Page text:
1. using UnityEngine;
    2. using System.Collections;
    3.  
    4. public class simpleFlyThrough_test : MonoBehaviour
    5. {
    6.     public float speed = 10F;
    7.     public Transform target;
    8.        
    9.     void Update()
    10.     {
    11.     // float translationY = Input.GetAxisRaw("Vertical") * speed;
    12.     // float translationX = Input.GetAxisRaw("Horizontal") * speed;
    13.        
    14.        
    15.         if (Input.GetMouseButton(0))
    16.         {
    17.            
    18.         float translationX = Input.GetAxisRaw("Mouse X") * speed *20;
    19.         float translationY = Input.GetAxisRaw("Mouse Y") * speed *20;      
    20.                
    21.         translationY *= Time.deltaTime;
    22.         translationX *= Time.deltaTime;
    23.            
    24.         transform.Translate(-translationX, -translationY, 0);
    25.            
    26.         }
    27.        
    28.         float translationZ = Input.GetAxisRaw("Mouse ScrollWheel") * speed * 160;
    29.        
    30.         translationZ *= Time.deltaTime;
    31.        
    32.         transform.Translate(0, 0, translationZ);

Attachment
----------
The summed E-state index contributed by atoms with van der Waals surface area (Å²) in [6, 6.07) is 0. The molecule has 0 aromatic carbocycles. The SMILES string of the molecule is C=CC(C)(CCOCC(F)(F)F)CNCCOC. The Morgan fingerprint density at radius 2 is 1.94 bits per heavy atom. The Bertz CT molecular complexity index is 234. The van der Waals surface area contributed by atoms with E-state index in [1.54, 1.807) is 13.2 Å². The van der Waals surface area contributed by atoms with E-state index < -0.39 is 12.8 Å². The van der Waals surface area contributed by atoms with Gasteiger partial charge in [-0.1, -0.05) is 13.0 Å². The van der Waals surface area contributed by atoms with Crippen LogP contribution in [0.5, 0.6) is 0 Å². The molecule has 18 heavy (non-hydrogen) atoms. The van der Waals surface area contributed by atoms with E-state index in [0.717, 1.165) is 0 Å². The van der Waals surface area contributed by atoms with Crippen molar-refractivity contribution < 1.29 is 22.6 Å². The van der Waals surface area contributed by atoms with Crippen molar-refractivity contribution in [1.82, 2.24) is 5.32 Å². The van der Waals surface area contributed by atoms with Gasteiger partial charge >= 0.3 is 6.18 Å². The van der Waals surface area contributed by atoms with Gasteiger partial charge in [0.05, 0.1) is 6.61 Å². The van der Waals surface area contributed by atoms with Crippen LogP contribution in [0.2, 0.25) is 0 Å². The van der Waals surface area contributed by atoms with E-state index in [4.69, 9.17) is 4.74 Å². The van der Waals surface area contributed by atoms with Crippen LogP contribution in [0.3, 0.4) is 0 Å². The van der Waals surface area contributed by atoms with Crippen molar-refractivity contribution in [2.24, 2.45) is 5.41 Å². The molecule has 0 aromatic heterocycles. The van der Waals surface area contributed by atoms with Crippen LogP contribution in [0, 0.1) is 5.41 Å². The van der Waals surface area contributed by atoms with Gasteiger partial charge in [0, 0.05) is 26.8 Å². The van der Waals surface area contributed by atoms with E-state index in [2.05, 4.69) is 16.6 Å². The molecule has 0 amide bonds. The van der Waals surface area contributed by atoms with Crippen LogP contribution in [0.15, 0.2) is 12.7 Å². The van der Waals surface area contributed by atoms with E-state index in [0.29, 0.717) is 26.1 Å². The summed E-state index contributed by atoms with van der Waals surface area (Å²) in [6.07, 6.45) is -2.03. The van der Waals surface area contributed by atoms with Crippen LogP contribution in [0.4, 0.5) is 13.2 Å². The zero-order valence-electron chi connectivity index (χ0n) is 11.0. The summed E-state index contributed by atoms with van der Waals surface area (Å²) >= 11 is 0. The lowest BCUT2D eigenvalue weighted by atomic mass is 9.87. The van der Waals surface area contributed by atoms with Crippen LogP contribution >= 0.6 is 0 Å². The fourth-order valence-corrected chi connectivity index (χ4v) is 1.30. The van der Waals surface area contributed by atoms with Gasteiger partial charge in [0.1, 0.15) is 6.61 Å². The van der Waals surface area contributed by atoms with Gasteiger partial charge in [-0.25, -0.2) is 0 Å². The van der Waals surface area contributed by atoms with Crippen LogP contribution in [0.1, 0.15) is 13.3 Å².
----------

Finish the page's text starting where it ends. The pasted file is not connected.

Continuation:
33.        
    34.         // look at target
    35.         transform.LookAt(target.transform.position);   
    36.        
    37.     }
    38. }
     
  15. Jesse Anders

    Jesse Anders

    Joined:
    Apr 5, 2008
    Posts:
    2,857
    I'm not sure what the difference between GetAxis() and GetAxisRaw() is for mouse movement (maybe the docs say - I haven't checked). In general though, you don't need to scale mouse movements by Time.deltaTime because they're already implicitly time scaled. (I kind of doubt this is the cause of the 'precision' problems you're seeing though - that may be more an issue of shortcomings in the control scheme itself, and/or just not having your 'speed' value set to an appropriate value.)
     
  16. gagalug

    gagalug

    Joined:
    Oct 25, 2011
    Posts:
    1
    Hey I tried this it didn't work the camera still rotated but it looked as if it were lagging when rotating. :razz:
     
    Nolaif likes this.
  17. Kjaka

    Kjaka

    Joined:
    Dec 8, 2015
    Posts:
    6
    Thank you that was clear
     
  18. reutrabin

    reutrabin

    Joined:
    Sep 16, 2018
    Posts:
    1
    Worked perfectly, thanks!